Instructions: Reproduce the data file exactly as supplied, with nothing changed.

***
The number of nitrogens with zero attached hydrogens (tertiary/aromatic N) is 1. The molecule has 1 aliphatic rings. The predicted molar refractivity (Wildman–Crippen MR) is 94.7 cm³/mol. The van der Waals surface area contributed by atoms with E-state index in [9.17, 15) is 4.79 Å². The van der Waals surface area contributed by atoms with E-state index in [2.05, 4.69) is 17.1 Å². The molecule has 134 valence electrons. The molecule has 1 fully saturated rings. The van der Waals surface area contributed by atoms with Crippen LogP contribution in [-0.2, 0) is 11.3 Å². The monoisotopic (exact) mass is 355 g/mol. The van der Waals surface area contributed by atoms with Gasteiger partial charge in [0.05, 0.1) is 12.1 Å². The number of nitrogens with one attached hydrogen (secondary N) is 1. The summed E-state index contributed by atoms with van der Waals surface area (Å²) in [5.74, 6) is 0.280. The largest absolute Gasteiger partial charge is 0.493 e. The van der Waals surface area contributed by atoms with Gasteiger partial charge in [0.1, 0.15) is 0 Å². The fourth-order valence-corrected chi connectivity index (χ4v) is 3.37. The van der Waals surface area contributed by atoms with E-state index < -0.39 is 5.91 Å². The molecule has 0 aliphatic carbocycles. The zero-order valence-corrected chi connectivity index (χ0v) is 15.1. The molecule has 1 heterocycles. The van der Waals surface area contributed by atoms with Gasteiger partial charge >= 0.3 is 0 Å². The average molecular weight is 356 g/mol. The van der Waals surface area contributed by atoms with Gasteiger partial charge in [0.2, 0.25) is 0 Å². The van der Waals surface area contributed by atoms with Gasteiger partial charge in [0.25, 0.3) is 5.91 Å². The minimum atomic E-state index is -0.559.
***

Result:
The number of nitrogens with zero attached hydrogens (tertiary/aromatic N) is 1. The molecule has 1 aliphatic rings. The predicted molar refractivity (Wildman–Crippen MR) is 94.7 cm³/mol. The van der Waals surface area contributed by atoms with E-state index in [9.17, 15) is 4.79 Å². The van der Waals surface area contributed by atoms with E-state index in [2.05, 4.69) is 17.1 Å². The molecule has 134 valence electrons. The molecule has 1 fully saturated rings. The van der Waals surface area contributed by atoms with Crippen LogP contribution in [-0.2, 0) is 11.3 Å². The monoisotopic (exact) mass is 355 g/mol. The van der Waals surface area contributed by atoms with Gasteiger partial charge in [0.05, 0.1) is 12.1 Å². The number of nitrogens with one attached hydrogen (secondary N) is 1. The summed E-state index contributed by atoms with van der Waals surface area (Å²) in [5.74, 6) is 0.280. The largest absolute Gasteiger partial charge is 0.493 e. The van der Waals surface area contributed by atoms with Gasteiger partial charge in [0.1, 0.15) is 0 Å². The fourth-order valence-corrected chi connectivity index (χ4v) is 3.37. The van der Waals surface area contributed by atoms with E-state index < -0.39 is 5.91 Å². The molecule has 0 aliphatic carbocycles. The zero-order valence-corrected chi connectivity index (χ0v) is 15.1. The molecule has 1 heterocycles. The van der Waals surface area contributed by atoms with Gasteiger partial charge >= 0.3 is 0 Å². The average molecular weight is 356 g/mol. The van der Waals surface area contributed by atoms with Gasteiger partial charge in [0.2, 0.25) is 0 Å². The van der Waals surface area contributed by atoms with Gasteiger partial charge in [0.25, 0.3) is 5.91 Å². The minimum atomic E-state index is -0.559.